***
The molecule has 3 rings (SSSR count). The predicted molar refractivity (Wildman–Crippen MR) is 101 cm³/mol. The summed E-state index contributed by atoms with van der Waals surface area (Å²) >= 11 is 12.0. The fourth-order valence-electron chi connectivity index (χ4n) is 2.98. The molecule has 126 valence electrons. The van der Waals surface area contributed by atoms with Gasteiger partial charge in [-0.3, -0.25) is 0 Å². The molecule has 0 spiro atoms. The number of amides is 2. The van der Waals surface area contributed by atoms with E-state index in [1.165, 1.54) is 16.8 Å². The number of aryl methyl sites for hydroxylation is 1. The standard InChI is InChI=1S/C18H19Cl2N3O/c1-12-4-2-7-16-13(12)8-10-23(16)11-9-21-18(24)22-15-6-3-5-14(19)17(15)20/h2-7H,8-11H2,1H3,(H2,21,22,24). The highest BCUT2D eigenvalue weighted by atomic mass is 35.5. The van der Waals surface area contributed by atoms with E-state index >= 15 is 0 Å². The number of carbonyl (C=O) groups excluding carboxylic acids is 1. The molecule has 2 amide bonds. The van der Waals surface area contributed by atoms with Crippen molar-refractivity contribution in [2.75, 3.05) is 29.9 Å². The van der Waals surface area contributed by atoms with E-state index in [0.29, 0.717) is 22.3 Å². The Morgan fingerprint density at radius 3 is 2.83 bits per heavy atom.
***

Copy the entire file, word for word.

The molecule has 3 rings (SSSR count). The predicted molar refractivity (Wildman–Crippen MR) is 101 cm³/mol. The summed E-state index contributed by atoms with van der Waals surface area (Å²) >= 11 is 12.0. The fourth-order valence-electron chi connectivity index (χ4n) is 2.98. The molecule has 126 valence electrons. The van der Waals surface area contributed by atoms with Gasteiger partial charge in [-0.3, -0.25) is 0 Å². The molecule has 0 spiro atoms. The number of amides is 2. The van der Waals surface area contributed by atoms with E-state index in [1.165, 1.54) is 16.8 Å². The number of aryl methyl sites for hydroxylation is 1. The standard InChI is InChI=1S/C18H19Cl2N3O/c1-12-4-2-7-16-13(12)8-10-23(16)11-9-21-18(24)22-15-6-3-5-14(19)17(15)20/h2-7H,8-11H2,1H3,(H2,21,22,24). The highest BCUT2D eigenvalue weighted by atomic mass is 35.5. The van der Waals surface area contributed by atoms with E-state index >= 15 is 0 Å². The number of carbonyl (C=O) groups excluding carboxylic acids is 1. The molecule has 2 amide bonds. The van der Waals surface area contributed by atoms with Crippen molar-refractivity contribution in [2.75, 3.05) is 29.9 Å². The van der Waals surface area contributed by atoms with E-state index in [0.29, 0.717) is 22.3 Å². The Morgan fingerprint density at radius 3 is 2.83 bits per heavy atom.